Last weekend I submitted a personal essay, encompassing a few different themes. But the main idea was centered on how you cannot understand an experience typically when you are in the thick of it, but rather you must come full-circle and look at it with fresh eyes, to see what you have really learned. This is a concept that Paul Auster, an author I greatly admire, writes to often in his novels. (He also has a collection of personal essays, called The Red Notebook, which I highly recommend.) When you begin to recognize that coincidences are not coincidental at all, but rather just part of an endless series of decisions and consequences, then it really begins to put into perspective your beliefs in choice and destiny.
For fun sometimes I like to look at my horoscope, and not that I don't believe in things being written in the stars so to speak, I just don't believe that if I read on the back cover of a tabloid magazine that I was going to die tomorrow, or if my fortune cookie says, "Today is the day. Say goodbye to all you love," and I just happened to find myself standing at the edge of a great precipice, that I am actually going to jump. My prediction is that I would take in the view and think how happy I am to be alive. Certainly, it is all up to interpretation.
So, when I write, particularly personal non-fiction, I am also interpreting. I am the main character in my own story, these things really happened to me, and so my version is the truth. Or is it? Rarely do we admit that these things not just happened to us, but that we actually had some sort of control or made some sort of decision, to bring on these experiences. So, in this recent essay I actually made a point out of this. I told the romantic version of the story first, than I admitted that the only reason I saw it in such an idealistic light, was because that is all I wanted to see at the time and I thought it was the only type of story people wanted to read (refer to my blog about Puppies & Violence, this is what I mean by the fuzzy, good-feeling "puppy" kind of story). But how flawed are our memories when we recount everything leading up to a moment, and how flawed are we to think we do everything we can. Writing helps us to understand, yet it is our narrative blinders which keep us from seeing the whole picture/story, and sometimes even accept responsibility.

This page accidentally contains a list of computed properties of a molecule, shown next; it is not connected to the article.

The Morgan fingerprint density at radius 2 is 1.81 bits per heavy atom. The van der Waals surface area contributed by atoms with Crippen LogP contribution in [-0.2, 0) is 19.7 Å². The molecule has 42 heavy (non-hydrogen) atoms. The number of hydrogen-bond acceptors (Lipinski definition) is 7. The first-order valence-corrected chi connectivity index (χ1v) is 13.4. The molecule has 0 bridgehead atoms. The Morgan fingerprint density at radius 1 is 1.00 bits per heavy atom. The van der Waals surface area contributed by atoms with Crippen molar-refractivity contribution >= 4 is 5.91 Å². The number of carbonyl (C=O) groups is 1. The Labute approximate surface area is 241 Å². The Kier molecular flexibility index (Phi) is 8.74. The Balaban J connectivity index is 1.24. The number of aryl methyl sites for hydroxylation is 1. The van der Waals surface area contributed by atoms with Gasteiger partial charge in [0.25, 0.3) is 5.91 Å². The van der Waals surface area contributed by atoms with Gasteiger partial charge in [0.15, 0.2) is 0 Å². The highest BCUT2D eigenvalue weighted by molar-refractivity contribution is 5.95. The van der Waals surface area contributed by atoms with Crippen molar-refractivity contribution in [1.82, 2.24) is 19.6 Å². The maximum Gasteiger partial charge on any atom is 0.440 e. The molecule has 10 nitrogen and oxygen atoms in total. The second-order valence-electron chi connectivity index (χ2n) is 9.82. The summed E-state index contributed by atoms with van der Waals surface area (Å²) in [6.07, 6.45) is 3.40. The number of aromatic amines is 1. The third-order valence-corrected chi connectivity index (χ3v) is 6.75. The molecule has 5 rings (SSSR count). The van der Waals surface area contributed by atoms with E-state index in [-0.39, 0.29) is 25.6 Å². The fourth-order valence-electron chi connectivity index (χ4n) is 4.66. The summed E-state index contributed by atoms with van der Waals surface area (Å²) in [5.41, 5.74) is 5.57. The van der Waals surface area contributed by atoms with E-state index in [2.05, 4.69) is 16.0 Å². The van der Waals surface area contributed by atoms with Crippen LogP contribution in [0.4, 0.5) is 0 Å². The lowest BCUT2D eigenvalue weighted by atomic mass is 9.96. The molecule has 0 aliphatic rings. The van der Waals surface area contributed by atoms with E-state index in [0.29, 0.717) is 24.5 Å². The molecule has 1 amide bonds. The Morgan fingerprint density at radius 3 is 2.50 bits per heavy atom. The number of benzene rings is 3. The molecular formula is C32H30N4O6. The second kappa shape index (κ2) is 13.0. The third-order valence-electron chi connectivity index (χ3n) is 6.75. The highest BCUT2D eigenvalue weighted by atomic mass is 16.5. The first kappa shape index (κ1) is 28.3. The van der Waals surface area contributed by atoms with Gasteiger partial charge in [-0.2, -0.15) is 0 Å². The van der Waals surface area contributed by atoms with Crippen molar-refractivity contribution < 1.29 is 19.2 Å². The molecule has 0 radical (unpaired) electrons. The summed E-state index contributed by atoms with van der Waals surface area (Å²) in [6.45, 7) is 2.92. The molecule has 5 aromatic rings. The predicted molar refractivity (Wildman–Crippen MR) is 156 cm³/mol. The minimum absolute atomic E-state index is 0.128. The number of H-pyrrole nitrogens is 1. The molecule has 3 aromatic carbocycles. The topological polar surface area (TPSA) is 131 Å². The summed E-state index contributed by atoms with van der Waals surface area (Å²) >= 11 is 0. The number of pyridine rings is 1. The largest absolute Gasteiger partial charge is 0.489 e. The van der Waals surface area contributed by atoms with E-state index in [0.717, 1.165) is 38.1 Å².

If I lived my life based on a horoscope, I would be a walking contradiction. And in my writing, it would translate. I aim to strive for a clearer purpose, and hopefully the result in turn will be finding truth within my stories.